Managing your Finances after Immigrating to the United States

Pexels photo by Matt Barnard

By Devin Partida

Special to Financial Independence Hub

Every day, the United States welcomes people worldwide who epitomize the American dream. After settling into their new country, many buy homes, launch businesses, become outstanding citizens and live prosperous lives.

However, moving to another country often presents financial challenges. Those new to the U.S. should remember these tips when setting up and managing their assets after immigrating.

1.   Open a Spending Account

A spending account will allow you to store your money and make everyday transactions safely, such as clothing or groceries. It may help to see if your bank in your native country has international branches. In that case, you could likely open an account in the U.S. without changing institutions.

TD Bank and RBC Bank are just some of the Canadian financial institutions with U.S. branch offices. If not, many banking institutions simplify opening a new spending account and may even offer some perks.

2.   Ask Questions

There is much to know about financial management in a new country. The best way to learn is to reach out for support. Some experts — bankers, accountants and financial advisors — specialize in helping immigrants and will offer guidance on taxes, investing, and other benefits.

Likewise, seeking community organizations or local government agencies to bring yourself up to speed is a good idea. Community groups in particular are an excellent way to connect with other immigrants, and learn with and from one another.

3.   Build Credit

Building credit will allow you ample opportunities in your new country: a daunting feat if you’ve established excellent credit in your native country and must start over. Fortunately, some apps allow you to import your previous credit.

Like any U.S. borrower, establishing legal residency and maintaining good credit is crucial for loan eligibility. Lenders require at least two to three years of credit history to qualify. With excellent credit, newcomers can take out a loan to purchase a home, refinance or take out a second mortgage. You can use a second mortgage to pay off credit cards or fund home projects.

4.   Set a Budget

Immigrating to the United States can be expensive, with international relocation costs totalling anywhere between $2,000 USD and $10,000 USD. With these and the various expenses that follow, it’s important to create a budget for your relocation.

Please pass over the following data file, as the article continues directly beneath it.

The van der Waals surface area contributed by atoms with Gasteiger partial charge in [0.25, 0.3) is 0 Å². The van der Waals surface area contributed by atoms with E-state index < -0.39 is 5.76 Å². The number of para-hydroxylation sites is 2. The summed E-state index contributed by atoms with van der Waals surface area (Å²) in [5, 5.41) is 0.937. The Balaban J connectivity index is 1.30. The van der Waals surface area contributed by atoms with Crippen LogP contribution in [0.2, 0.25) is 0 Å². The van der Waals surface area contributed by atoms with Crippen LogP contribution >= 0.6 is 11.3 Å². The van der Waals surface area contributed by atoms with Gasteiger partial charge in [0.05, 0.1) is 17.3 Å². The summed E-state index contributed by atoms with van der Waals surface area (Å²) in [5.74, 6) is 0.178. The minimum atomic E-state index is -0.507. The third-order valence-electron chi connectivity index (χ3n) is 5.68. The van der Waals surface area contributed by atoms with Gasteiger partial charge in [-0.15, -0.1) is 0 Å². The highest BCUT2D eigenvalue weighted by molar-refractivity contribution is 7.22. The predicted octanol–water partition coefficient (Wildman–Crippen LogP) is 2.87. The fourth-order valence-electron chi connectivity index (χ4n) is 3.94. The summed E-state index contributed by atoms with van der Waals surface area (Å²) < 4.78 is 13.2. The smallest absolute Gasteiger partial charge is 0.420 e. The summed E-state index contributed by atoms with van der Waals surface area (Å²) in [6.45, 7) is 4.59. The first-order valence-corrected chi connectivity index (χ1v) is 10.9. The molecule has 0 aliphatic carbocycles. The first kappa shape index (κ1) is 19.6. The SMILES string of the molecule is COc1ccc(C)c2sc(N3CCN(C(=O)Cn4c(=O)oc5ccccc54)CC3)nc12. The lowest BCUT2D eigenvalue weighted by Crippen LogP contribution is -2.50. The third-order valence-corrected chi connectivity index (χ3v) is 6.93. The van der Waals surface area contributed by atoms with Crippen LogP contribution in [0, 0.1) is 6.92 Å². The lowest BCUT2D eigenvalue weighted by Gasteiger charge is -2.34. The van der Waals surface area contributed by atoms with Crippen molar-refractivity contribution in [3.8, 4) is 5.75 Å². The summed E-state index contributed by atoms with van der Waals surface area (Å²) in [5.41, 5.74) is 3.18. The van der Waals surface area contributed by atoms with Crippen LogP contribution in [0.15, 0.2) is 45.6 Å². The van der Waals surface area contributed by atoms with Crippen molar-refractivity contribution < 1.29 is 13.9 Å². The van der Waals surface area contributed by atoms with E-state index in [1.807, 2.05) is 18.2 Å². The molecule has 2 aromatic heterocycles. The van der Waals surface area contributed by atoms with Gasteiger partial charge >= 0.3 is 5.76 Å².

U.S. goods may cost less or more than your native country. Once you arrive, you’ll have a much better idea of what to expect from your monthly spending. Items you may not consider at first are car and health insurance, or the fees to obtain a driver’s license. Creating a budget by categorizing your spending — food, medical, housing and transportation — will help you determine how much you’ll need to set aside from your paycheck.

Those still unemployed should use whatever money they have already saved and modify their budget once they find work. In the meantime, Bank of America, Chase and Wells Fargo offer built-in budgeting tools to help you.

5.   Create an Emergency Fund

Nearly 36% of adults cannot afford a $400 emergency expense. Therefore, setting up an emergency fund within your bank account is best to cover unforeseen costs.

An emergency fund will help you afford essential goods, auto repairs, medical events or rent if you lose your job, so set aside part of your paycheck for one. You can always increase your contribution as you build up your savings. Try using various savings tools to move money into your account each month automatically.

6.   Embrace Technology

Banking tools have made your money more accessible than ever and provide better personal control over finances. Mobile banking in particular increased from 15.1% to 43.5% from 2017 to 2021.

Managing money with a smartphone allows you to access funds and check your balance with the push of a button. You can also transfer money to different savings accounts or send it to people you know.

Online banking also has its benefits, such as lower fees. Due to the rise in online banking, many traditional banks — such as Citibank and PNC Bank — have eliminated or decreased overdraft fees.

Money Management is a Learning Curve after Immigrating

Aside from understanding the conversion rates and different payment forms, setting up a banking account and building credit is critical when you immigrate somewhere new. Utilize all resources and support available to get your finances under control. Managing your money is the first step to a financially secure, successful life.

Devin Partida is the Editor-in-Chief of, and a personal finance writer. Though she is interested in all kinds of topics, she has steadily increased her knowledge of the intersection of finance and technology. Devin’s work has been featured on Entrepreneur, Due and Nasdaq.

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